Since we have considered movants' arguments on their merits (in effect giving them an appeal) and have concluded that the discovery procedures were proper, this argument loses much of its strength. But even if it could be said that counsel should have opposed the requested discovery, that does not imply that movants were inadequately represented. Adequate representation does not demand absence of error in judgment. At the time the suit was designated a class action, the district court determined that the class members would be represented adequately by the named plaintiff and her counsel. The successful prosecution of the action serves to confirm that determination. Members of a class, having had full notice of the proceedings and the opportunity to seek the advice of a lawyer of their own choosing and not having availed themselves of that opportunity, may not ignore the advice of qualified counsel for the class and later complain about the advice given.


Movants have also attempted to build a due process claim on their contention that the notices they received from the district court were inconsistent and confusing. There is no merit to this argument. The standard for determining due process requirements concerning notice was set forth by the Supreme Court in Hansberry v. Lee, 311 U.S. 32, 42, 61 S.Ct. 115, 118, 85 L.Ed. 22 (1940): "[T]here has been a failure of due process only in those cases where it cannot be said that the procedure adopted, fairly insures the protection of the interests of absent parties who are to be bound by it." That standard was met in the instant case.


In summary, we hold that absent members of a class who receive notice of the pendency of the class suit may be subjected to the party discovery procedures permitted under the Federal Rules. Before ordering such discovery, a trial court must be assured that the requested information is actually needed in preparation for trial and that discovery devices are not used to take unfair advantage of "absent" class members. Moreover, adequate notice must be given so that such persons are fully informed of the discovery order and the possible consequences of their noncompliance with it. In this case both requirements were observed.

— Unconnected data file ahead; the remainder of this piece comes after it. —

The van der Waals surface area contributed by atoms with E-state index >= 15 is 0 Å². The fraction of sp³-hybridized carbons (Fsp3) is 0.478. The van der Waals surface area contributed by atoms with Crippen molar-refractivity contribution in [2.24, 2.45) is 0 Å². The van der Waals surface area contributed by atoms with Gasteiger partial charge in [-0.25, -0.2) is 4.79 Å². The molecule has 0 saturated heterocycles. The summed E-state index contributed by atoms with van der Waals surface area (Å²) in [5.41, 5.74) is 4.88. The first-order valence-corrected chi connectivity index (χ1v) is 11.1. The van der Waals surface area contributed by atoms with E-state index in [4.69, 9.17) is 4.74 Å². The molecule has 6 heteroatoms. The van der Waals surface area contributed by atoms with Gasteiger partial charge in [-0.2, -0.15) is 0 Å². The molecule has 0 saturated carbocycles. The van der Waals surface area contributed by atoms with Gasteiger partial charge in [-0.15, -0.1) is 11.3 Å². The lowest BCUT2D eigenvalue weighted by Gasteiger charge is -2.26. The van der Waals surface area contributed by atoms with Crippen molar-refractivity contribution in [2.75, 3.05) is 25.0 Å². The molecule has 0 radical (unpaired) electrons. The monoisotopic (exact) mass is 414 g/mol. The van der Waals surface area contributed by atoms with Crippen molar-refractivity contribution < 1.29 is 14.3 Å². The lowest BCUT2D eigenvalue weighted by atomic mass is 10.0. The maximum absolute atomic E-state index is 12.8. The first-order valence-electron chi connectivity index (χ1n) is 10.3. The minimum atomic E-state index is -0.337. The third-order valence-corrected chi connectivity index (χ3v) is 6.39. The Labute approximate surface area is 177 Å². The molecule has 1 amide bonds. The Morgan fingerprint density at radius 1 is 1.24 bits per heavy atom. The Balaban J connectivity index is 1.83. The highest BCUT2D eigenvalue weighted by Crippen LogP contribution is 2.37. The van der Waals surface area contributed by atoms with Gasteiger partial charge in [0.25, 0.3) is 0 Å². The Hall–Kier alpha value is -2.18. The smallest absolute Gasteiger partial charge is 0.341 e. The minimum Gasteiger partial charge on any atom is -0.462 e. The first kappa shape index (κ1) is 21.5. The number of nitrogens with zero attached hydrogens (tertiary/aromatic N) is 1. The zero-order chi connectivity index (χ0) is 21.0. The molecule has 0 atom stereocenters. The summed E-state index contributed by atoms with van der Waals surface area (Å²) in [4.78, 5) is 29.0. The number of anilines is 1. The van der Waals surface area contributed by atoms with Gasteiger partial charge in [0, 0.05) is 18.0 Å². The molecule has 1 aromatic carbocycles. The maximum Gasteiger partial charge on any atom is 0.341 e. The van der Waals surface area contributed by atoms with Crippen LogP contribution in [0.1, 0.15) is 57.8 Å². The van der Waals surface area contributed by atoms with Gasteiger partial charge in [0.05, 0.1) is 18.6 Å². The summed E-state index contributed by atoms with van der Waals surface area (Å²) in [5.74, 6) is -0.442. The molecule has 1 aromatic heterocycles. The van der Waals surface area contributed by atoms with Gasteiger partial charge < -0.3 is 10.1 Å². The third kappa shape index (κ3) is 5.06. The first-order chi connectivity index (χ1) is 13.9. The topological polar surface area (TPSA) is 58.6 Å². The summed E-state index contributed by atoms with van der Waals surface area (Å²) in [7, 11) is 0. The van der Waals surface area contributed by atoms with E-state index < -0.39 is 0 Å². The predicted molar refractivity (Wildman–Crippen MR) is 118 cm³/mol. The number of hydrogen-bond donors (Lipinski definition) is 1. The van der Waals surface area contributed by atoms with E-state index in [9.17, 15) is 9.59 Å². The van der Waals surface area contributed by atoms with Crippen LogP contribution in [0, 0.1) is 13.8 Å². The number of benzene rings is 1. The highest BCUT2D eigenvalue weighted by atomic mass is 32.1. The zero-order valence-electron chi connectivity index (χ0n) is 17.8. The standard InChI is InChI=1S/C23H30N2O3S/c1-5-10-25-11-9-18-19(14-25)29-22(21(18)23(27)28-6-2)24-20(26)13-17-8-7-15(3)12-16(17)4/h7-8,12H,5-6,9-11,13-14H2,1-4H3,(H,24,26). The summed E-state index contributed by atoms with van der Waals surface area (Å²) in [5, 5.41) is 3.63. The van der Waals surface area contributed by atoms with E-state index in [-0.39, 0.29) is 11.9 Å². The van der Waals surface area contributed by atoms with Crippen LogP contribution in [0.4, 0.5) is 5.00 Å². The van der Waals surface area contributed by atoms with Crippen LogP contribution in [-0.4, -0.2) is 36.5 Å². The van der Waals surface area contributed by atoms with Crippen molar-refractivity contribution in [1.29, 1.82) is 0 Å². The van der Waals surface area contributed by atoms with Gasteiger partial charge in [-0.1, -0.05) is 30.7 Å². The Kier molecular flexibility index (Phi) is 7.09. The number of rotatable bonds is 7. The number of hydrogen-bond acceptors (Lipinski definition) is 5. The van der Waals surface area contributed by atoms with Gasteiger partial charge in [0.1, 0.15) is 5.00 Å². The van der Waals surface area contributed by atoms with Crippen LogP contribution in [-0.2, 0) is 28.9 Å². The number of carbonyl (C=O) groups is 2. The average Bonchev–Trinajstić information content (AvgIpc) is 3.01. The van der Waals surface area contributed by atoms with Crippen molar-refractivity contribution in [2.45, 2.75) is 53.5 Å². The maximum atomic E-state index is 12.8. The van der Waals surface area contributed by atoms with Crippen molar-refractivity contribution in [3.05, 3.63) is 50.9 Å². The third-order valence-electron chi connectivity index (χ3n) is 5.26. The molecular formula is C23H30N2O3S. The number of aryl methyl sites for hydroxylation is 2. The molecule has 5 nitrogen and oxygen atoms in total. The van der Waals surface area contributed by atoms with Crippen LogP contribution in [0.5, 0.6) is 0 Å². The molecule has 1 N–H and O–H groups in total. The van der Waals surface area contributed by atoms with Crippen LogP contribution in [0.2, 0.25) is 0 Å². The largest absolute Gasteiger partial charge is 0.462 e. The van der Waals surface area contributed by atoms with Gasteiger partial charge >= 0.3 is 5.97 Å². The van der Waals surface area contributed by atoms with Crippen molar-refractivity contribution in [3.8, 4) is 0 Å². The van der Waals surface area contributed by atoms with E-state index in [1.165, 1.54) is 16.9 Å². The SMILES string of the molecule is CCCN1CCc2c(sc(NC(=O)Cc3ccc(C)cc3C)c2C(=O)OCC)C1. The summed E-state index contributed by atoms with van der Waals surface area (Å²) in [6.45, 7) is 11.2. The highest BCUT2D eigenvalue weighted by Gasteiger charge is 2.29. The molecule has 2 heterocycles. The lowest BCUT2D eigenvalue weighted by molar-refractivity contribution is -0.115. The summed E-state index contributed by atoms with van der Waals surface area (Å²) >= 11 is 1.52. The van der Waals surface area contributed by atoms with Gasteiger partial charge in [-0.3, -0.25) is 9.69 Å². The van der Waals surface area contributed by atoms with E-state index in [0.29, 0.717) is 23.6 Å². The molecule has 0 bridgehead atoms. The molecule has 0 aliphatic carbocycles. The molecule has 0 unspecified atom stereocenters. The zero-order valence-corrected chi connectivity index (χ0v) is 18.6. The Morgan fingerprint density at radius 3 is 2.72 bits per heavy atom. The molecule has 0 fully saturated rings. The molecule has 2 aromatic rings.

The order denying the motion to set aside the dismissals of the claims of movants and those similarly situated is affirmed.


STEVENS, Circuit Judge (dissenting).


Movants were not parties to the litigation in which the district court purported to adjudicate their rights. They were not involuntary parties because they were not served with process. None of them became voluntary parties by entering an appearance or taking any other affirmative action.


A litigant may "stand in judgment" for absent parties only to the extent that their interests are of the same class. Hansberry v. Lee, 311 U.S. 32, 44, 61 S.Ct. 115, 85 L.Ed. 22. In this case no litigant stood in judgment for movants. The judgment purporting to dismiss their claims with prejudice was predicated solely on a factor which differentiated them from the rest of the class.


Unlike the other class members movants were unwilling or unable to respond to the discovery orders. In my opinion, they had a right to request exclusion from the class as an alternative to responding; they were never advised of any such right, and no such request was made on their behalf. They had no representative in court to advocate protection of their separate interests, whatever they may have been, in not divulging the requested information. Yet it is those separate interests which led to the entry of a judgment against them.


If the class was to be divided into two parts, each was entitled to separate representation by a party qualified to stand in judgment for absent members before their rights could be determined. In my opinion the requirement of adequate representation refers less to the professional competence of counsel than to the identity of the interests of the representative party and those for whom he is permitted to stand in judgment. In this case movants' interest in avoiding the sanction of dismissal with prejudice-as opposed to the possible sanction of exclusion from the class-was a matter of indifference to the representative plaintiff. For that reason which is entirely unrelated to the skill of counsel, movants were not adequately represented by any party to the case.